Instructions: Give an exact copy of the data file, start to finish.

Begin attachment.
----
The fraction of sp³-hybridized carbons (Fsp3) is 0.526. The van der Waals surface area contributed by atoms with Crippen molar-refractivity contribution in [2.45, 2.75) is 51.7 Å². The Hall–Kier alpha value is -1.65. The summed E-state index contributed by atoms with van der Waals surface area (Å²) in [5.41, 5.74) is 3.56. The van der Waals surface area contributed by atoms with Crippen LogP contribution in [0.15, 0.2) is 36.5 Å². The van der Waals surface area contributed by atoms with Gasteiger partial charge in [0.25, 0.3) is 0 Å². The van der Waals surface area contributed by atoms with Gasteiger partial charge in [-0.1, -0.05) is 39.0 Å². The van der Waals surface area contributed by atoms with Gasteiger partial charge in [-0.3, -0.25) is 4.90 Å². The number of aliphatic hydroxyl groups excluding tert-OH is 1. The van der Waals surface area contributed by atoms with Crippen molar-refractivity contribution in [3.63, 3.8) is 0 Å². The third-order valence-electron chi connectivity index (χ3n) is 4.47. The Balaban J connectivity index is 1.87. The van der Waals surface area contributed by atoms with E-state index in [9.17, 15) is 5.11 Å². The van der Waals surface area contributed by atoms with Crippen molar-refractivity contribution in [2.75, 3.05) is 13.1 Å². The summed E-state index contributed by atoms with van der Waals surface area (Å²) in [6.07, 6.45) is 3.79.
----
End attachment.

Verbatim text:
The fraction of sp³-hybridized carbons (Fsp3) is 0.526. The van der Waals surface area contributed by atoms with Crippen molar-refractivity contribution in [2.45, 2.75) is 51.7 Å². The Hall–Kier alpha value is -1.65. The summed E-state index contributed by atoms with van der Waals surface area (Å²) in [5.41, 5.74) is 3.56. The van der Waals surface area contributed by atoms with Crippen LogP contribution in [0.15, 0.2) is 36.5 Å². The van der Waals surface area contributed by atoms with Gasteiger partial charge in [0.25, 0.3) is 0 Å². The van der Waals surface area contributed by atoms with Gasteiger partial charge in [-0.1, -0.05) is 39.0 Å². The van der Waals surface area contributed by atoms with Gasteiger partial charge in [-0.3, -0.25) is 4.90 Å². The number of aliphatic hydroxyl groups excluding tert-OH is 1. The van der Waals surface area contributed by atoms with Crippen molar-refractivity contribution in [3.63, 3.8) is 0 Å². The third-order valence-electron chi connectivity index (χ3n) is 4.47. The Balaban J connectivity index is 1.87. The van der Waals surface area contributed by atoms with E-state index in [9.17, 15) is 5.11 Å². The van der Waals surface area contributed by atoms with Crippen molar-refractivity contribution in [2.75, 3.05) is 13.1 Å². The summed E-state index contributed by atoms with van der Waals surface area (Å²) in [6.07, 6.45) is 3.79.